So far, the transition from the little Baby Bjorn potty to the regular toilet has been the most challenging transition we’ve faced so far. I thought the transition from bottle to sippy cup was hard, but that was just a painful day or two, then it was over. This is a much longer and potentially messier change. He had that little potty for over two years, so he had grown attached. And the big potty can be intimidating. It’s not the right size for little kids and it sucks to not have anything to rest your feet against, especially when you are taking a poo.
While I understand his hesitation, we felt it was time for him to make the switch. Primarily because I thought he’d be starting “school” this fall and I wanted him to be able to use the bathroom there (he rejects anything other than Bjorn little pots, even child-sized toilets). It’s getting tiring to carry around the little pot every time we leave for a few hours (not to mention carrying it off my handle bar on long bike rides!). And I wanted him to have time to adjust and be fully comfortable on the big pot before the baby comes. I’m hoping that will reduce the likelihood of regression in this area, and the odds of us having to deal with the excretions of more than one little person at a time.
Until now, we haven’t used rewards or bribes to achieve any desired behavior. We give him praise when he does well and consequences (warnings and time outs) when he breaks the rules. I didn’t want to encourage a system of doing things just for rewards, especially something so basic as going to the bathroom.
But example setting and encouragement wasn’t working and I had to admit that he was probably afraid. That’s a big, deep hole and it can be scary to let your poop fall into such an abyss. There are times I have overcome my fears due to the promise of a reward and that positive outcome was instrumental in helping me get past a blockage. Since I didn’t think he was just being recalcitrant, but probably truly nervous, I thought this might be an instance in which we needed to use rewards.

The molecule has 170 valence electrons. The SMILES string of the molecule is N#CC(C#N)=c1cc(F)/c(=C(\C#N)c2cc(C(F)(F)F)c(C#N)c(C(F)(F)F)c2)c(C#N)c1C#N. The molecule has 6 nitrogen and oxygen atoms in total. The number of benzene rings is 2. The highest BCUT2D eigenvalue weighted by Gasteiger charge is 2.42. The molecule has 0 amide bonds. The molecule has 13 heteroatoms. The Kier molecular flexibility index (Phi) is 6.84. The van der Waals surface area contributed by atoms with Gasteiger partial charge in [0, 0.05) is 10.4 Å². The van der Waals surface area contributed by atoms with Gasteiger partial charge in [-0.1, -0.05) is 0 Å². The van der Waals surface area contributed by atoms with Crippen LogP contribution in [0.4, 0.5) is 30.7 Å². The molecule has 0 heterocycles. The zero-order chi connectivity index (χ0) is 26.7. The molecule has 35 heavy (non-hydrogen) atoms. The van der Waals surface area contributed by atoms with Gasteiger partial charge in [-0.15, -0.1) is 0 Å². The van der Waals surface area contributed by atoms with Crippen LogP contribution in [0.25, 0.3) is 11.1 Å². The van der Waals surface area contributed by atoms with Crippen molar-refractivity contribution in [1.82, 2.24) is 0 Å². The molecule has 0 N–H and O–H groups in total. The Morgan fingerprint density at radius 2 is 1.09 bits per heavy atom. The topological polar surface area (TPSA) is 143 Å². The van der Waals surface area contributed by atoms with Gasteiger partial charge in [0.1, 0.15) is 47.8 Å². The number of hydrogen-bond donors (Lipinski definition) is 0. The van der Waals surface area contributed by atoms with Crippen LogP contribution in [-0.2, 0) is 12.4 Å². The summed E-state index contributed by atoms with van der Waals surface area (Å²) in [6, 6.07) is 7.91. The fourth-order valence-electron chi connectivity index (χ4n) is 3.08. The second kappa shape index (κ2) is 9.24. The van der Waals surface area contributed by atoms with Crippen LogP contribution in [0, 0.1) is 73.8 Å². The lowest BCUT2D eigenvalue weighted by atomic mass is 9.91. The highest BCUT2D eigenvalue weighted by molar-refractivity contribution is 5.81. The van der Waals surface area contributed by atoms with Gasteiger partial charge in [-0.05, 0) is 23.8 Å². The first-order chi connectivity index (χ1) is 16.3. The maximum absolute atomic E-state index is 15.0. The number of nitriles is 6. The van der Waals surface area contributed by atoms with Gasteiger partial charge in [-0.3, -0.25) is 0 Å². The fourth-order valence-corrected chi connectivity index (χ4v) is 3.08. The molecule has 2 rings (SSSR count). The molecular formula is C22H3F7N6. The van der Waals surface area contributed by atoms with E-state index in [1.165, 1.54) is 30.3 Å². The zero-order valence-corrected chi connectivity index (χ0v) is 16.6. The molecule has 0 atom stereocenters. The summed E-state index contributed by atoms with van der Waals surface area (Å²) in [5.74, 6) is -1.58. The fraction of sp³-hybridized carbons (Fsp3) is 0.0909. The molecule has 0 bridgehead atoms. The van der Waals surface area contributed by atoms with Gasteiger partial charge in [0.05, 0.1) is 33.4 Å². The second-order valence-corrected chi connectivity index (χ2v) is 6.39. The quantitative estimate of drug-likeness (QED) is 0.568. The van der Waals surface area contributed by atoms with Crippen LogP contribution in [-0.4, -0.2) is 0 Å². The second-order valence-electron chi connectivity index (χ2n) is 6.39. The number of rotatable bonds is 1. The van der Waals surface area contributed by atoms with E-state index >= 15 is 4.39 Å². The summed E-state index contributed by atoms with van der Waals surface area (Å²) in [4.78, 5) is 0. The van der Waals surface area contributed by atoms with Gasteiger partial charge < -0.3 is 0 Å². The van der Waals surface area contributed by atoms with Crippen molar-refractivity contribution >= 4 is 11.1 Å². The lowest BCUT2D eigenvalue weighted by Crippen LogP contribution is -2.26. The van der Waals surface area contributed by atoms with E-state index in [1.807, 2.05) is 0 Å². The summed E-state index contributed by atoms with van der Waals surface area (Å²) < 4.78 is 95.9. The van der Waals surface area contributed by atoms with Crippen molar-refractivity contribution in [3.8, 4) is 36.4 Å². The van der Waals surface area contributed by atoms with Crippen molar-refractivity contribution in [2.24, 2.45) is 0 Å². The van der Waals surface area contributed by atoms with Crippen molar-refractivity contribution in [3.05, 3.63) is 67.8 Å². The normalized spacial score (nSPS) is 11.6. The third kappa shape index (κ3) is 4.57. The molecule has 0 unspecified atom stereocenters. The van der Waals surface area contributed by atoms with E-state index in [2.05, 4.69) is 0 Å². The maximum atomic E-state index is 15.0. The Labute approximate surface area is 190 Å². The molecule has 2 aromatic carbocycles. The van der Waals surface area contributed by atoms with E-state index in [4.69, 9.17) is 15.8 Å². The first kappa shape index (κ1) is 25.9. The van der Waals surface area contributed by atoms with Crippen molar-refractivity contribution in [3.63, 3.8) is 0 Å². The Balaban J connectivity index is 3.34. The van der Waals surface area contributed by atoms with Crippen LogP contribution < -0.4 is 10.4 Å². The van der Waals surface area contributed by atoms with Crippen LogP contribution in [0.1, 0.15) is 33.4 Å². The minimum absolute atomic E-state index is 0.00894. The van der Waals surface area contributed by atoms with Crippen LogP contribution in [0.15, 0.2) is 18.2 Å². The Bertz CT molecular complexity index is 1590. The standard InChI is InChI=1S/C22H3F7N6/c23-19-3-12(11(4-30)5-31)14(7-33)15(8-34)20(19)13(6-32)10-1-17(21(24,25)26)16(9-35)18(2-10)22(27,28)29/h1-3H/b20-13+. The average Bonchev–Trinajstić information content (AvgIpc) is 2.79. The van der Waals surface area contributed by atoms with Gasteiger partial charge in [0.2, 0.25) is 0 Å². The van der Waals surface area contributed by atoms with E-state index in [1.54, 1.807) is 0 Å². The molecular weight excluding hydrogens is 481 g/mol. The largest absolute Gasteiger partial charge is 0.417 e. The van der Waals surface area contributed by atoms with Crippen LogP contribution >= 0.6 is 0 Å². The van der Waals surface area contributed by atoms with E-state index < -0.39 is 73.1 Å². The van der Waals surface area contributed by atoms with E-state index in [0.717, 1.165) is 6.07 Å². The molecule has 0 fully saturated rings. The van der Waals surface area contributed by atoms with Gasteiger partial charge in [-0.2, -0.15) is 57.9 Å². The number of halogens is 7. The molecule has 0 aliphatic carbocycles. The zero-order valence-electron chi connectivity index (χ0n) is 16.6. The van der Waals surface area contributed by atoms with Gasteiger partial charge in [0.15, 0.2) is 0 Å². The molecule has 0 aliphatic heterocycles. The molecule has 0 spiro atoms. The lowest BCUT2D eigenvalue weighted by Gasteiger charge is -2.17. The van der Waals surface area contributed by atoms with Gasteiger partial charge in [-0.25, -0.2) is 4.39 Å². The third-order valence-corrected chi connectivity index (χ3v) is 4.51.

Mark took the lead since I was out of town for a week and a half. He used goldfish to get River onto the toilet and to sit there, and lots of praise when something came out. He seemed to have done pretty well while visiting relatives. But once we got home, the progress didn’t last.
We hoped we could still use the little potty once or twice a day. He could sit there and entertain himself for a good 20 minutes, which gave us time to shower in the morning or get things ready before bed.
I soon noticed River saved all his poop for his once-daily use of the little potty, holding it until he had a gigantic one and doing nothing on the big potty. He would say he had nothing (no pee or poop) when pottying before nap or bed, then we’d find his diaper especially soaked. This didn’t seem to be healthy and it also seemed like it would be a longer, more protracted battle than I wanted to engage in. So I upped the stakes.
First, we got rid of the little potties entirely. We as parents lose out on the convenience, but it’s time. With no little potty, that meant he’d either have to do it in the big one, do it in his diapers while sleeping, or have accidents.
So that the change would have more of a positive spin for him, I took him to Walmart with me and explained that he was going to get to pick out ten Hot Wheels. We’d bring them home and each time he did a poo in the big potty, he’d get to choose one. He seemed to understand and smiled widely. This was the first time I’d ever taken him to a store to choose a toy and to get 10 all at once – he was pretty psyched.
We bought two boxes of five cars (they are only a dollar per car – cheap reward!). Someone accidentally gave him a car for doing a pee, so then we had to reinforce they were only for poos. Every time he got on the pot, he’d ask for a car and I’d tell him he’d get one as soon as he did a poo.
Yesterday evening, he actually asked to use the toilet. I helped him up there, he did his pee, and then came a large poo. I made a big deal of it, clapping and congratulating him. Then he got to go choose a car, we made a point of showing it off to papa. He asked to put it on his car display case in his room, where it will be visible each time he wakes up. I’m hoping we’ve crossed the line and he’s seen that it’s safe to poo in the potty. More than safe, it’s fun. He gets a car.
He has eight more to earn and the hope is that by the time he earns all eight, pooping in the toilet will be a normal thing for him and no longer a cause for hesitation.
Mark said that after initially bribing him onto the toilet with goldfish, River got used to it and no longer asked for goldfish. Hopefully, it will be the same with cars. And if it works as planned, it is worth the $10.
If you have used rewards to change behavior, how do you decide when to implement them? How do you wean off the reward system?